May 21, 2019
Housing The Ageing Population
Caring for the aging population is currently a key agenda across the globe. While the growth of this population is on the rise, the cost affiliated to support the aged is escalating fast. For the affluent, senior care is sought from the perspective of comfort, lifestyle, convenience, and healthcare services. However, for the remaining majority, such senior care aspiration is beyond reach, with no definite solution in the near future. In fact, in a number of countries, including developed nations, the options available for senior living can be limited and under-developed. Some of the key trends in housing the ageing population are highlighted below:
- Increased Demand for Senior Housing. In some countries, particularly in Asia, it is customary for adult children to care for their aged parents. However, with faced-paced lifestyles and changing values, the younger generation is finding it difficult to continue looking after for their aged parents. Caring for the elderly, especially those with health problems can also be financially and emotionally straining. This gives rise to the demand for more specialised housing facilities to care for senior citizens.
- Changing Retirement Lifestyle Choices and Needs. The lifestyle choices and needs of senior citizens are constantly changing, with preferences beyond healthcare support. Some are accustomed to high-density living, and thus, would like to have retirement homes located in central areas. Other retirees prefer to be in close proximity to facilities such as hospitals/ clinics, markets and social clubs, amongst others; hence, allowing them more independence. As such, seniors today are inclined to spend more in order to enjoy a comfortable retirement.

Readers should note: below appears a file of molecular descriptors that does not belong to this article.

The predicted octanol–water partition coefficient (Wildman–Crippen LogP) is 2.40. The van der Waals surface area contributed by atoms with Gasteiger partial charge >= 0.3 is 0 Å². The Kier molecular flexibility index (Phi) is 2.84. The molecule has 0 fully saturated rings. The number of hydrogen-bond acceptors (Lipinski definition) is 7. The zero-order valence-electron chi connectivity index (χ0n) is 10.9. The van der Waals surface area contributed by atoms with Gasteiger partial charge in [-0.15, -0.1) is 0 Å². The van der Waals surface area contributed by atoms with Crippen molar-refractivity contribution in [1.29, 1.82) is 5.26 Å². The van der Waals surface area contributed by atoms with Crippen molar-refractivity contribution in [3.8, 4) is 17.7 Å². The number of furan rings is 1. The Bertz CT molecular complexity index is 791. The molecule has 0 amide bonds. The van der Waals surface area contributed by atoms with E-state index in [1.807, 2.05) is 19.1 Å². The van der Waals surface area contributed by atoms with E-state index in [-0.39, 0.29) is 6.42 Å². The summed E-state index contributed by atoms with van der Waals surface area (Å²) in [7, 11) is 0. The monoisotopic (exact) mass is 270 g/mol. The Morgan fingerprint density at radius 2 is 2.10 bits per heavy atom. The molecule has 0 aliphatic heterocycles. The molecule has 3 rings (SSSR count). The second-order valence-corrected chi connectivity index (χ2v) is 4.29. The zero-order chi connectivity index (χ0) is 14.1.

- Sustainability of Senior Care Policies and Financing Systems. Governments with generous senior care policies and financing systems are beginning to face cost issues that are no longer sustainable in the long run. These issues are exacerbated by significant growth of the senior population who are still unable to afford senior care, and require the respective governments to support them. This gives rise to innovative ways to provide for the well-being of their seniors. For example, sending elderly citizens to rehabilitate and retire in countries where long-term care for the elderly tends to be less costly.
- Promoting Programmes to Help the Elderly. Highly-developed economies are initiating programmes that promote the well-being of their elderly. There are communities that allow for their senior citizens to continue living in their homes by providing tools and support, which enable them to live healthily and safe. Others require their youth to be more pro-active by engaging the younger generation to volunteer their time in senior citizens’ homes. Activities such as conversations, going for walks, or celebrating birthdays, which help reduce the feeling of loneliness and social isolation among the elderly.
- Growing Interest in the Aged-Care Market. An ageing population gives rise to increased demand for aged-care facilities and services. From retirement homes to healthcare facilities and nursing care, investors’ interest in the aged-care market is growing. Private equity players are pouring-in investments into this sector, while property developers are looking for ways to accommodate the demand. Challenges in caring for the ageing population suggest more future opportunities in this area.
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